In 2015, the California legislature refurbished the Uniform Fraudulent Transfer Act and rechristened it as the Uniform Voidable Transactions Act. 2015 Cal. Stats. Ch. 44 (SB 161 (Vidak)). The UFTA has not left the stage entirely as courts continue to address disputes arising under the former law.
In Nautilus, Inc. v. Yang, 2017 Cal. App. LEXIS 377 (2017), the Court of Appeal considered the question of what state of knowledge is required to perfect a good faith defense under former Civil Code Section 3439.08(a). In an opinion by Justice Richard D. Fybel, the Court of Appeal held that a transferee will not benefit from the good faith defense if the transferee:
had fraudulent intent;
colluded with the person engaged in the “fraudulent conveyance”;
actively participated in the fraudulent conveyance; or
had actual knowledge of facts showing the knowledge of the transferor’s fraudulent intent.
In adopting this standard, the Court of Appeal rejected a line of federal cases that might be read to establish an inquiry notice standard (i.e., the transferee had actual knowledge of facts suggesting to a reasonable person that the transfer was fraudulent).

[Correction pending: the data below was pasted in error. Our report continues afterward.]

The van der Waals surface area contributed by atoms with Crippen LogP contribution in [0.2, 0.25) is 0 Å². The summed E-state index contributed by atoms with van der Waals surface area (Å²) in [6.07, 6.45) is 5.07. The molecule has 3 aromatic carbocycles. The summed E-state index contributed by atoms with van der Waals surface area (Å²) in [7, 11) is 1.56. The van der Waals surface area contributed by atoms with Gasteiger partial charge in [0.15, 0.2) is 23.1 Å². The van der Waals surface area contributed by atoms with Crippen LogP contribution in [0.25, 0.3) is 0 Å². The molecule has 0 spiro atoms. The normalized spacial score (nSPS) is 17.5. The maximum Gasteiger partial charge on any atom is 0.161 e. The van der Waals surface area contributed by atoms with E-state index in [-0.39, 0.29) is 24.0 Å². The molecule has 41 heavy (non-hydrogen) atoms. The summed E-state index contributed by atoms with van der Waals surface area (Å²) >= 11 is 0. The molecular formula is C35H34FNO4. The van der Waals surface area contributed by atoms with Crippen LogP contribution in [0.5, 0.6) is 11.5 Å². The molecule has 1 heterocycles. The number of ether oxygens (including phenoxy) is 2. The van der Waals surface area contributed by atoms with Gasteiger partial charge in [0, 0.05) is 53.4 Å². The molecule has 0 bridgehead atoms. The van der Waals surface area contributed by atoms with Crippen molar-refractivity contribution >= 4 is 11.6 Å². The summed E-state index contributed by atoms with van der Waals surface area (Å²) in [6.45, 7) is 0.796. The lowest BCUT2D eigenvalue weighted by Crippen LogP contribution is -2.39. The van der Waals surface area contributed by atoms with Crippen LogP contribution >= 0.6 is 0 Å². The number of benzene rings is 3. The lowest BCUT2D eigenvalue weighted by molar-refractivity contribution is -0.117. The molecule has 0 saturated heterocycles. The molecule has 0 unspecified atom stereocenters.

One might question the relevance of this opinion in light of the enactment of the UVTA. The UVTA isn’t really a new law, it is more more like an an aging star with substantial body work than a fresh face.
“The clock hath stricken three.”
The Court curiously quotes the text of the current UVTA even while purporting to interpret and apply the erstwhile UFTA. Below are the differences between the prior and current version of Section 3439.08(a):
Granted, these are but minor changes, with the exception of the new requirement that value be “given the debtor”. The Court of Appeal also anachronistically refers to “fraudulent conveyance” which hearkens back to the Uniform Fraudulent Conveyance Act. The UFTA referred to “fraudulent transfers” and the current UVTA refers to transactions that are “voidable”.